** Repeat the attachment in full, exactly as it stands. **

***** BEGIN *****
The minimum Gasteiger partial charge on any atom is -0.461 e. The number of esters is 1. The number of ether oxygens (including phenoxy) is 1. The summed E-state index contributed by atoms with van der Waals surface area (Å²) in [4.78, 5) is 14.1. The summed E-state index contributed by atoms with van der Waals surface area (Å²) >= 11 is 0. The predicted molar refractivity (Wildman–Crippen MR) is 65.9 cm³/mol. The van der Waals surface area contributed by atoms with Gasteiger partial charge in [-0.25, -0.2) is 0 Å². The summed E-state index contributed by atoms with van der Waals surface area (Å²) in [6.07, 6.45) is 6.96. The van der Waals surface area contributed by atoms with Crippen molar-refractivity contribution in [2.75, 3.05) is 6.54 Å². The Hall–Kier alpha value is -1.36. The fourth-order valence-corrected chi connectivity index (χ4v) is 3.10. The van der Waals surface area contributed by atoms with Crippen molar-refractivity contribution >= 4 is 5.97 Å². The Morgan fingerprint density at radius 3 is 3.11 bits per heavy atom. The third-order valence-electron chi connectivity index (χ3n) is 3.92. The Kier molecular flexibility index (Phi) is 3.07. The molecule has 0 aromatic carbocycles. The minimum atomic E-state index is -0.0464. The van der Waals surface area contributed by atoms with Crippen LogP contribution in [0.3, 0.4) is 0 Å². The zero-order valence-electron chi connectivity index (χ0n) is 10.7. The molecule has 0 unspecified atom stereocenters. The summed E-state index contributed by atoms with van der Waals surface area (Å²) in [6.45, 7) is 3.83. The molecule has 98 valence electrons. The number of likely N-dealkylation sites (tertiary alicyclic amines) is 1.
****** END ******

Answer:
The minimum Gasteiger partial charge on any atom is -0.461 e. The number of esters is 1. The number of ether oxygens (including phenoxy) is 1. The summed E-state index contributed by atoms with van der Waals surface area (Å²) in [4.78, 5) is 14.1. The summed E-state index contributed by atoms with van der Waals surface area (Å²) >= 11 is 0. The predicted molar refractivity (Wildman–Crippen MR) is 65.9 cm³/mol. The van der Waals surface area contributed by atoms with Gasteiger partial charge in [-0.25, -0.2) is 0 Å². The summed E-state index contributed by atoms with van der Waals surface area (Å²) in [6.07, 6.45) is 6.96. The van der Waals surface area contributed by atoms with Crippen molar-refractivity contribution in [2.75, 3.05) is 6.54 Å². The Hall–Kier alpha value is -1.36. The fourth-order valence-corrected chi connectivity index (χ4v) is 3.10. The van der Waals surface area contributed by atoms with Crippen molar-refractivity contribution >= 4 is 5.97 Å². The Morgan fingerprint density at radius 3 is 3.11 bits per heavy atom. The third-order valence-electron chi connectivity index (χ3n) is 3.92. The Kier molecular flexibility index (Phi) is 3.07. The molecule has 0 aromatic carbocycles. The minimum atomic E-state index is -0.0464. The van der Waals surface area contributed by atoms with Crippen LogP contribution in [0.3, 0.4) is 0 Å². The zero-order valence-electron chi connectivity index (χ0n) is 10.7. The molecule has 0 unspecified atom stereocenters. The summed E-state index contributed by atoms with van der Waals surface area (Å²) in [6.45, 7) is 3.83. The molecule has 98 valence electrons. The number of likely N-dealkylation sites (tertiary alicyclic amines) is 1.